Since the pre-conference program was already running since Sunday there was quite a buzz at the conference venue early on. People clearly met each other and I already overheard an introduction or two starting with something along the lines of “Hi, I was very interested in what yopu had to say…” Great stuff. This is actually what makes conferences great – the networking. The talks act just as a catalyst to get talking…
Some basic ICSE background.
This is the 33rd ICSE conference. It is the first time that the conference is held in South Africa, in fact, it only second time in southern hemisphere.
All the organizers were wearing Madiba shirts. Jeff Kramer, one of the General Chairs opened the conference. The welcome address was scheduled to be given by Archbishop Tutu, but he could not make it. However, he was kind enough to record a message that was played – actually quite nice.
Thereafter Judy Bishop gave some stats about the conference. The top five countries in terms of number of delegates attending were the USA (168), Germany (86), South Africa (57), Canada (47) and Italy (42). This represents 50% of the conference attendees, which if my adding is correct gives us 800 delegates in total. These represent 42 countries. From an institution perspective 12 institutions brought 16% of the delegates. Microsoft Research had 14, then there was one with 13 and ten with 8!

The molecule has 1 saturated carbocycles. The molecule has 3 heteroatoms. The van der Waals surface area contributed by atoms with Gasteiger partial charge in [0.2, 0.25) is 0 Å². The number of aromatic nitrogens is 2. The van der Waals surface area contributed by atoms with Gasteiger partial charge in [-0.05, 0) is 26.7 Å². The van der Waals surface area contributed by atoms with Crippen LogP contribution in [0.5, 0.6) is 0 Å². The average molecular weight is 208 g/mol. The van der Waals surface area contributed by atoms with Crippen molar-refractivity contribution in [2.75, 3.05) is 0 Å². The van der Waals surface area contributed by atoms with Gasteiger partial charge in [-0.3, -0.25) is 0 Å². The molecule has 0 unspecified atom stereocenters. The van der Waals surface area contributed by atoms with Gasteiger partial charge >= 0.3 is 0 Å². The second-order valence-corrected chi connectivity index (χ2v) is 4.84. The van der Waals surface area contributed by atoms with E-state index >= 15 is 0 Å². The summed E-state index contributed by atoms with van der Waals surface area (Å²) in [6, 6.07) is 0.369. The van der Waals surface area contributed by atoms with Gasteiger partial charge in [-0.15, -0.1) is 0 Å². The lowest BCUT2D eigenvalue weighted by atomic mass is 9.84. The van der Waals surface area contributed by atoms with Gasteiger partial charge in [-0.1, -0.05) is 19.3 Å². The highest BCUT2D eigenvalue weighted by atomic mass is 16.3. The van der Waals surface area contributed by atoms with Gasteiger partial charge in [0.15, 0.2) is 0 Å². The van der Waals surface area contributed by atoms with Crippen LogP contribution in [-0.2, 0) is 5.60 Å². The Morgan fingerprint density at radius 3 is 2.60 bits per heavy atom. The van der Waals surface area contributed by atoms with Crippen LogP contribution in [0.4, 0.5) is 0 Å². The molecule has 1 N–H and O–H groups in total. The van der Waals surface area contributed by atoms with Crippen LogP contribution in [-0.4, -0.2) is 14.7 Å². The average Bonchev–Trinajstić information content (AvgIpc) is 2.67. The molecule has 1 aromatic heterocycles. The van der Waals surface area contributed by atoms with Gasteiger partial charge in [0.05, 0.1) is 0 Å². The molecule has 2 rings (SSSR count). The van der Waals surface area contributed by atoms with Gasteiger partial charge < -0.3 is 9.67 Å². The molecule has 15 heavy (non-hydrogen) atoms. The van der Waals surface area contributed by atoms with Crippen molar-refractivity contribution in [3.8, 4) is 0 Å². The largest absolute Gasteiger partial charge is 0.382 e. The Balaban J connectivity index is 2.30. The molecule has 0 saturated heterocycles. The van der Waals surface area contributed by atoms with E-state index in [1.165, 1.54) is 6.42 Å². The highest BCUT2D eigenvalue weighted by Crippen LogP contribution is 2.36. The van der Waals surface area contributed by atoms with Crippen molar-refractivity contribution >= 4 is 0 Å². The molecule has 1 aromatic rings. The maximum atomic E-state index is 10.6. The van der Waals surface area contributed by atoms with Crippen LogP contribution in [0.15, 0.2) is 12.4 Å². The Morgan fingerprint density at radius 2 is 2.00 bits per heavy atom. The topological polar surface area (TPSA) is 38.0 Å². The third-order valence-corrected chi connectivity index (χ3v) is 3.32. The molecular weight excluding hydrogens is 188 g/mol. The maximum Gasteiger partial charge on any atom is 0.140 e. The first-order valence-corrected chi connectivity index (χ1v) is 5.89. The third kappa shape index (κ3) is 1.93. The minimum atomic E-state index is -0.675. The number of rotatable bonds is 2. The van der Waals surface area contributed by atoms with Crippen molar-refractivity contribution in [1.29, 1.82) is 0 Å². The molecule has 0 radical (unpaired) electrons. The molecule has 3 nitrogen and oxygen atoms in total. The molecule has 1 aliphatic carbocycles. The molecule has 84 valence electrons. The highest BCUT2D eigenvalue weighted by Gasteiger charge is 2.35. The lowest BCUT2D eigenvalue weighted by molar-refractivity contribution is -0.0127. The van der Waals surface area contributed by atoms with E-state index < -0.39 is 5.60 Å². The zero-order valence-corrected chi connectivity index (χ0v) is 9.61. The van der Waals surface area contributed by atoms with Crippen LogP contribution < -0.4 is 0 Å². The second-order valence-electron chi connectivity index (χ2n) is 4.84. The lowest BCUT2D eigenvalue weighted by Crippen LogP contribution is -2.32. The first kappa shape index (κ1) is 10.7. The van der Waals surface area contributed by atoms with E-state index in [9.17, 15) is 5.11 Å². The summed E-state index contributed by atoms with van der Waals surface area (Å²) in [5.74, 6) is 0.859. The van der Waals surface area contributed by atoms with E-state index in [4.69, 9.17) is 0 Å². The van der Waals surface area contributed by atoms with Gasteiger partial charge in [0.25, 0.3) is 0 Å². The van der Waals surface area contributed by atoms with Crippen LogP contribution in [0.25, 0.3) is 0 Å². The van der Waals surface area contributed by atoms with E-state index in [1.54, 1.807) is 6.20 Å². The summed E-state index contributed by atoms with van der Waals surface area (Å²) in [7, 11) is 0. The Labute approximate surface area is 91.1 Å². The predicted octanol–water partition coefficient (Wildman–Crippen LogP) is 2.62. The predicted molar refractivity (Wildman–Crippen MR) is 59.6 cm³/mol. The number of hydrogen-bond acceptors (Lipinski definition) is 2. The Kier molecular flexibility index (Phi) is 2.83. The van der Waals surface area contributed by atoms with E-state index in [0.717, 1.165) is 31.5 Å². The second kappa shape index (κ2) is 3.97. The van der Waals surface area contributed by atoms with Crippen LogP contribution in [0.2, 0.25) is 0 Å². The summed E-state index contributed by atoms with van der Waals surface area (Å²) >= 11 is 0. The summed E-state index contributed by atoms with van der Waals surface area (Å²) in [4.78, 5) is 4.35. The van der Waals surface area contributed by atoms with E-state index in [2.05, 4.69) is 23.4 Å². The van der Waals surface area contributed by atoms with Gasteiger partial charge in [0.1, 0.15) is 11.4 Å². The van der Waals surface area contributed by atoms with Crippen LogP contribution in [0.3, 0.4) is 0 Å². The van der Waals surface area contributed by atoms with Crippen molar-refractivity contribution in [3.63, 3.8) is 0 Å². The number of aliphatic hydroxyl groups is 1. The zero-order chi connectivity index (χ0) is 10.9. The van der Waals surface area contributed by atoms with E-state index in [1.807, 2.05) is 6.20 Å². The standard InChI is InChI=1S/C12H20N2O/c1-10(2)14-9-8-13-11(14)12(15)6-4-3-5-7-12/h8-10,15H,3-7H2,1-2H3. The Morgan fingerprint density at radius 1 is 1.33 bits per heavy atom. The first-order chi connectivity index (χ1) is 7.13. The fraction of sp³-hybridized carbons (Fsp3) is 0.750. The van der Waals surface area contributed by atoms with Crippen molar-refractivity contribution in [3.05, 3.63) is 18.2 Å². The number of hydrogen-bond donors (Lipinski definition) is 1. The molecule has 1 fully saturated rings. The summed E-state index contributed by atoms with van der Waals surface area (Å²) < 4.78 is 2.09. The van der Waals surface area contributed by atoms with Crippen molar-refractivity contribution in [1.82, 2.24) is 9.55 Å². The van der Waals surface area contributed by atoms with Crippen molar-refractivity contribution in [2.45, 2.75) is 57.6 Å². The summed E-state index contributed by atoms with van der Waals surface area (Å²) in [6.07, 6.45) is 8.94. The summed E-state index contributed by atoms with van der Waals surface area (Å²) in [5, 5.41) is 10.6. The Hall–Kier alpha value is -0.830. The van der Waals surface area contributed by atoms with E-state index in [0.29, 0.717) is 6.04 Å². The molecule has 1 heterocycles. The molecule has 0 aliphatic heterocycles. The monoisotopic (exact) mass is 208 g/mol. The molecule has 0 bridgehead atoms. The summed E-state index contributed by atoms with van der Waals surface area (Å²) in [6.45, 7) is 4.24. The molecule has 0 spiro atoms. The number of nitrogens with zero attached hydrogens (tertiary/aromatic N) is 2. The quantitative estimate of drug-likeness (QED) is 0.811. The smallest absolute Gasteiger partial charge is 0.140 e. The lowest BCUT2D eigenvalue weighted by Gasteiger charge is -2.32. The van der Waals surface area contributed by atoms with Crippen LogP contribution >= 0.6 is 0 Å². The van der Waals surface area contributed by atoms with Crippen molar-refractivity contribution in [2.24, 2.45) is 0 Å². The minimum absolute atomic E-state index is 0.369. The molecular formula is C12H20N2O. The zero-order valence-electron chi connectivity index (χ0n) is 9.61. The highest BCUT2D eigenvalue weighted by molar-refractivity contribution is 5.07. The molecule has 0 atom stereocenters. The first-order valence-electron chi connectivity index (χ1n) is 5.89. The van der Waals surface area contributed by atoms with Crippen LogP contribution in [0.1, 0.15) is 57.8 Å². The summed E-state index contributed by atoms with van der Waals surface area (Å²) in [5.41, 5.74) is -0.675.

Prem Devanbu and Sebastian Uchitel, the Program chairs, explain the selection process and gave some stats: 54 out of 380 papers were accepted. They use 2 reviews to do an initial cut that yielded 212 papers, then a third reviewer is used to cut down on the number further; this yielded 103 papers that were discussed at a two-day Programme Committee Meeting deciding on the final 54. They also did an interesting factor analysis to ensure that no biases crept in – like for example the place in the PC agenda a paper was discussed. Interestingly they found that “previous experience” as an ICSE paper did help to get to the second round reviews, but not further. When looking at the program they seem to have managed to get a nicely balanced programme covering pure theory/academic, practice and teaching papers.
I’ll keep posting interesting things as I hear them (and find time to type them up).